Dr. Anthony Pantaleno, Psychologist

Pantaleno Psychological Services, PLLC

Helping teens, young adults, their families, and professionals who work with them

 

358 Veterans Memorial Highway, Commack, NY 11725 

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Cell Phone: (631) 543-8336

E-mail (not private)
Dr. Pantaleno has been selected as the National Association of School Psychologists (NASP)School Psychologist of the Year for 2013. Click here to see the award ceremony:

NASPConvention Keynote

Article in NASP May 2013 Communique

and

NYSUT Article Honoring Him

He is deeply grateful to all friends and colleagues for these honors and will strive to uphold them and the professionalism they represent.

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EVENT at Hofstra University

The Edge of Therapy: Students, Yoga and Mindful Practice.

Dr. Pantaleno is a panelist.

Monday, 3/3/14, 4PM-8PM

Click here for conference follow-up and handouts.

SPCA Private Practice Presentation by Dr. Pantaleno & Dr. Honor April 4, 2014.  Please click for details.
For SCPA Mindfulness in Clinical Practice Issue, please click here.
For Dr. Pantaleno's article about teen suicide and cyberbullying, please click here.
For Dr. Pantaleno's articles in Newsday, please click here.
For Dr. Pantaleno's article about borderline personality disorder from SCPA Newsletter, please click here.
For Dr. Pantaleno's article about Mindfulness-Based Stress-Reduction Practices Within Public Education Policy, please click here.

About Dr. Pantaleno 

I am a New York State Certified School Psychologist and a New York State Licensed Psychologist.  Please see my formal curriculum vitae for details about my education and training. 

I am proud that I was named the 2007 NYS School Psychologist of the Year by the New York State Association of School Psychologists (NYASP), the 2008 Psychologist of the Year by the Suffolk County Psychological Association (SCPA), the 2013 School Psychologist of the Year by the National Association of School Psychologists (NASP), and honored with a profile by NYSUT (NYS United Teachers)  I am deeply honored by these recognitions from my colleagues, and strive every day to meet the ideals of these treasured recognitions.

 

nyt_080131_psychologist01

 Appreciation to NYSUT (New York State United Teachers) and to photographer El-Wise Noisette for the accompanying article which can be read by clicking here

 

I believe that the process of change depends on the expectations of the person coming in for a consultation, within the context of that person’s family.  Sometimes, a young person is feeling significantly stressed and is highly motivated to feel better.  In other cases, some young people may state that they are being brought for treatment against their will and that everything would be fine if the adults in their lives just left them alone.

The truth is that life’s very real problems, challenges, and obstacles most often do not “get better” on their own.  Feelings get hurt.  Parents try to impose disciplinary measures as they feel a loss of control and sometimes unintentionally only magnify the hurt.  Young people feel invalidated, misunderstood, resentful of parental authority.  They may learn to avoid their parents altogether or may act out in many different ways.  The wall that divides parents and children grows higher, until one day, a crisis occurs.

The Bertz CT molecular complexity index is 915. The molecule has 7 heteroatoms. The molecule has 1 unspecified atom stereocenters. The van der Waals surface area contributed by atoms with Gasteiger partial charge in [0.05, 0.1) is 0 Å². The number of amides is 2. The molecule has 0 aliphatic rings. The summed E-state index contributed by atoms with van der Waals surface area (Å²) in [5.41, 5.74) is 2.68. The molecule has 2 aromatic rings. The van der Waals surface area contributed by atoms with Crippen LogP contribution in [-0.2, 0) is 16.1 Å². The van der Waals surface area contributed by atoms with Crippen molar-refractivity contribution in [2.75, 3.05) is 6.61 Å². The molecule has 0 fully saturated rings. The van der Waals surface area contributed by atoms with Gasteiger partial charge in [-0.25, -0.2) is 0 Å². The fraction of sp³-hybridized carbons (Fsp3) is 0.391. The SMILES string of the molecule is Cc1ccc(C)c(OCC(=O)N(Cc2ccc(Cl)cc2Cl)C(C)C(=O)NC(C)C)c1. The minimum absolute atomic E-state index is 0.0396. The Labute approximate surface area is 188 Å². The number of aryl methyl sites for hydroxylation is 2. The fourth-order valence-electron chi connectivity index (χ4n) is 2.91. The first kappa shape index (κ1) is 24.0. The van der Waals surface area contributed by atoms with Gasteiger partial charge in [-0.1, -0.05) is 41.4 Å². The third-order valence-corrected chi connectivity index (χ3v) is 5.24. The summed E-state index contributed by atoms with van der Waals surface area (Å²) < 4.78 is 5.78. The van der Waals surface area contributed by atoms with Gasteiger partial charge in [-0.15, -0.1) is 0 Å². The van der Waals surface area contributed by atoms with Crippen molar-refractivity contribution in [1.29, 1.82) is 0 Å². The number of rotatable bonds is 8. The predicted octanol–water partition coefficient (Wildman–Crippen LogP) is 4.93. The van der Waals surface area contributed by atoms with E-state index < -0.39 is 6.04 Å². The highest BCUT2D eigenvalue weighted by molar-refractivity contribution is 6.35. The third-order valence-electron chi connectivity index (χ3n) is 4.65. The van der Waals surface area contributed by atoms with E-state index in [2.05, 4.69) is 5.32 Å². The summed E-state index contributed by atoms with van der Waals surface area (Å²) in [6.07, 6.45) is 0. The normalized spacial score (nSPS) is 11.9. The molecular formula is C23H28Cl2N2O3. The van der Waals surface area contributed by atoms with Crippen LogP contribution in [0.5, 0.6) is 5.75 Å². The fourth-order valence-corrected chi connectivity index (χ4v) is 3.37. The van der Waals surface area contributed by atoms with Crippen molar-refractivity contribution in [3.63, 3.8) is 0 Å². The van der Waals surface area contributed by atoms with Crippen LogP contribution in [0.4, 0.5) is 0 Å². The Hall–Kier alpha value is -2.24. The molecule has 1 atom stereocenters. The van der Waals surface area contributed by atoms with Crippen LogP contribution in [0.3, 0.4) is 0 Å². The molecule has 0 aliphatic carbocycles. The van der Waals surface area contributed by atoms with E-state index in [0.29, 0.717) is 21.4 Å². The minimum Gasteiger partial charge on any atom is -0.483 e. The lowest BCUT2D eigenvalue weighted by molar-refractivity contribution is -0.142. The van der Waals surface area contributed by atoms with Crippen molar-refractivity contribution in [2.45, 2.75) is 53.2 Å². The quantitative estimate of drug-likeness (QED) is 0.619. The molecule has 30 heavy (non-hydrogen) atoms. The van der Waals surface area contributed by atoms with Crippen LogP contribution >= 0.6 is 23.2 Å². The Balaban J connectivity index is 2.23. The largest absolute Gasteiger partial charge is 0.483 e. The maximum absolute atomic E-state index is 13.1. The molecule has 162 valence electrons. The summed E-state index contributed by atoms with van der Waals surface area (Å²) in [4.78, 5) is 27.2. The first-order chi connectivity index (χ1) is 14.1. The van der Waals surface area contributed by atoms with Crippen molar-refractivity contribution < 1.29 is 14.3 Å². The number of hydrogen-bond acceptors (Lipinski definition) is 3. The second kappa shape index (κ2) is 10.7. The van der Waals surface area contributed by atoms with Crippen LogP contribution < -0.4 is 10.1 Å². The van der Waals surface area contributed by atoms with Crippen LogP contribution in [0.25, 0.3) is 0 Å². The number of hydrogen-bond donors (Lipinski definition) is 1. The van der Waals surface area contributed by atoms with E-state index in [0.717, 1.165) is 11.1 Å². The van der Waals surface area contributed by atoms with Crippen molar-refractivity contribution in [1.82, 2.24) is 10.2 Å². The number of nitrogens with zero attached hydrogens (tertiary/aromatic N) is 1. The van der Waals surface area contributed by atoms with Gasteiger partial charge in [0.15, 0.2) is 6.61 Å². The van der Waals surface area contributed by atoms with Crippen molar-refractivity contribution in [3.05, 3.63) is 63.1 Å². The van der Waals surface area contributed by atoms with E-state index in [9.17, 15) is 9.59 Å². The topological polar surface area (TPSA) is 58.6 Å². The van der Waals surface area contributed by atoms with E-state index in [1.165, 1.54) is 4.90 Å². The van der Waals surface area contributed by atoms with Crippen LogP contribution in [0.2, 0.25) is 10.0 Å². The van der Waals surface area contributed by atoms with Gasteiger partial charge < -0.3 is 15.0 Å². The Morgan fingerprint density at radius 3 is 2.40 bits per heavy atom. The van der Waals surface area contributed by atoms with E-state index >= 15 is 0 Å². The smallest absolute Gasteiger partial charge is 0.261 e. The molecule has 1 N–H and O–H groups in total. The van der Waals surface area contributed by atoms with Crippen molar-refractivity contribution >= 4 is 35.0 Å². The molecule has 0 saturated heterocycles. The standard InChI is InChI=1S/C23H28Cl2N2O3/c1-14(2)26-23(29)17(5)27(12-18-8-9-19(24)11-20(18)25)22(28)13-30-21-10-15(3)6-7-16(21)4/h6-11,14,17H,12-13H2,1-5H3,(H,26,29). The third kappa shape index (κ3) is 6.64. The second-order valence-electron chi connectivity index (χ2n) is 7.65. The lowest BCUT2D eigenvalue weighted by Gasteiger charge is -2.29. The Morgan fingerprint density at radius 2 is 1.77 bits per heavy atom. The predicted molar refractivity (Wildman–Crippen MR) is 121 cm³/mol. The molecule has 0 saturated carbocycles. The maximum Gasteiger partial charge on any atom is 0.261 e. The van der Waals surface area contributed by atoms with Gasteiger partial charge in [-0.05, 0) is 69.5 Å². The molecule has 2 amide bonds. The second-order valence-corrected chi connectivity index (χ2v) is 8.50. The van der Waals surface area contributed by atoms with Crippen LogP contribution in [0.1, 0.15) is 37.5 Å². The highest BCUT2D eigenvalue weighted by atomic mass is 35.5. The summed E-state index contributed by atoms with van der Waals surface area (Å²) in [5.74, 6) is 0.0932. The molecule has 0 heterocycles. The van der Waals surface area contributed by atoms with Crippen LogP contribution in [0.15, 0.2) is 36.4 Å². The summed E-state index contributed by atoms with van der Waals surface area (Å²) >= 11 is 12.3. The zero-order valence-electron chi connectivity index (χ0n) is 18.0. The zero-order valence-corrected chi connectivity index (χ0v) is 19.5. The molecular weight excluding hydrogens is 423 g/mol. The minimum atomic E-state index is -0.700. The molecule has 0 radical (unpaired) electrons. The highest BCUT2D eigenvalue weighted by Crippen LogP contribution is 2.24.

Outpatient psychotherapy attempts to lower the wall, to restore communication within a family, and to rediscover the path towards greater happiness and having personal preferences met in a more healthy way.

I was trained primarily as a cognitive therapist in the school of Rational Emotive Behavior Therapy (REBT).  This self-help model of cognitive therapy teaches us to look for the cause of our emotional reactions in ourselves and NOT in people and situations “out there” in the world.  While there may be various triggers all around us, our feelings are largely generated by how we view and think about those very triggers. 

I also have been trained in the integration and application of mindfulness to the process of cognitive therapy.  Mindfulness-based cognitive therapy teaches us that while we may experience tremendous relief in learning how to catch and alter our irrational views and expectations about life, or we may take another approach altogether, learning to shut off the flow of our thinking minds altogether and dwell in the present moment.  A mindful approach to life teaches us that yesterday is history, tomorrow a mystery, and that all we have to live for is the gift of the present moment.

I present workshops for the professional community and for the public.  Recently, I presented a three-hour workshop entitled “An Introduction to Mindfulness-Based Stress Reduction” (MBSR) and a half-day workshop entitled “A Buffet of Mindfulness-Based Stress Reduction Practices for the REBT/CBT Practitioner.” Both were at the prestigious Albert Ellis Institute.

In my life as a School Psychologist, I have evaluated and treated young people with a variety of disabilities which impact their education.  I bring thirty-plus years as a Committee on Special Education member, and have developed significant expertise in the process of assisting young people transition from the public school system to the college level and the adult services delivery system.